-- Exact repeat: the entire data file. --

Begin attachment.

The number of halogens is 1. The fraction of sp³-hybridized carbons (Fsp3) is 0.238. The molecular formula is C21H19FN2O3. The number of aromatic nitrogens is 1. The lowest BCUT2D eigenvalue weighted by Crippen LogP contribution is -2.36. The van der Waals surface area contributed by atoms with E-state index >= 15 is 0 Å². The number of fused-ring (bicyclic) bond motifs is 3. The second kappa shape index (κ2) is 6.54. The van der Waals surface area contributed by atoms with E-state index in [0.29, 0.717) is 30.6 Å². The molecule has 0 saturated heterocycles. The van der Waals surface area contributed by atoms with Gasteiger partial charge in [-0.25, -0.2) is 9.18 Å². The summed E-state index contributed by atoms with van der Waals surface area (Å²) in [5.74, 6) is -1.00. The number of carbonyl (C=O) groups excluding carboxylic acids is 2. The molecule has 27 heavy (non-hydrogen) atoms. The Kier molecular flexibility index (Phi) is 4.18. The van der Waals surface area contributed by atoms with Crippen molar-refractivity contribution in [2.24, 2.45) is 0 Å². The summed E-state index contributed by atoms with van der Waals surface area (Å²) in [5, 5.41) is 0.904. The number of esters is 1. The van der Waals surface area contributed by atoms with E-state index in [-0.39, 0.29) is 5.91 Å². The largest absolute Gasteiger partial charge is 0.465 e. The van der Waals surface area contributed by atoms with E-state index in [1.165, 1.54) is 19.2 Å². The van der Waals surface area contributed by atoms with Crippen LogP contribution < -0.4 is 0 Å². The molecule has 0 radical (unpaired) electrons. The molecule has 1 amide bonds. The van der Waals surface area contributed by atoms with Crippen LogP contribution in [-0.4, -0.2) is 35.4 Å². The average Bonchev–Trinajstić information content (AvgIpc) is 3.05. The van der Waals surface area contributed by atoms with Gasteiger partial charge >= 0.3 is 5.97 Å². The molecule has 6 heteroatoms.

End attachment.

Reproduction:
The number of halogens is 1. The fraction of sp³-hybridized carbons (Fsp3) is 0.238. The molecular formula is C21H19FN2O3. The number of aromatic nitrogens is 1. The lowest BCUT2D eigenvalue weighted by Crippen LogP contribution is -2.36. The van der Waals surface area contributed by atoms with E-state index >= 15 is 0 Å². The number of fused-ring (bicyclic) bond motifs is 3. The second kappa shape index (κ2) is 6.54. The van der Waals surface area contributed by atoms with E-state index in [0.29, 0.717) is 30.6 Å². The molecule has 0 saturated heterocycles. The van der Waals surface area contributed by atoms with Gasteiger partial charge in [-0.25, -0.2) is 9.18 Å². The summed E-state index contributed by atoms with van der Waals surface area (Å²) in [5.74, 6) is -1.00. The number of carbonyl (C=O) groups excluding carboxylic acids is 2. The molecule has 27 heavy (non-hydrogen) atoms. The Kier molecular flexibility index (Phi) is 4.18. The van der Waals surface area contributed by atoms with Crippen molar-refractivity contribution in [2.24, 2.45) is 0 Å². The summed E-state index contributed by atoms with van der Waals surface area (Å²) in [5, 5.41) is 0.904. The number of esters is 1. The van der Waals surface area contributed by atoms with E-state index in [-0.39, 0.29) is 5.91 Å². The largest absolute Gasteiger partial charge is 0.465 e. The van der Waals surface area contributed by atoms with E-state index in [1.165, 1.54) is 19.2 Å². The van der Waals surface area contributed by atoms with Crippen LogP contribution < -0.4 is 0 Å². The molecule has 0 radical (unpaired) electrons. The molecule has 1 amide bonds. The van der Waals surface area contributed by atoms with Crippen LogP contribution in [-0.4, -0.2) is 35.4 Å². The average Bonchev–Trinajstić information content (AvgIpc) is 3.05. The van der Waals surface area contributed by atoms with Gasteiger partial charge >= 0.3 is 5.97 Å². The molecule has 6 heteroatoms.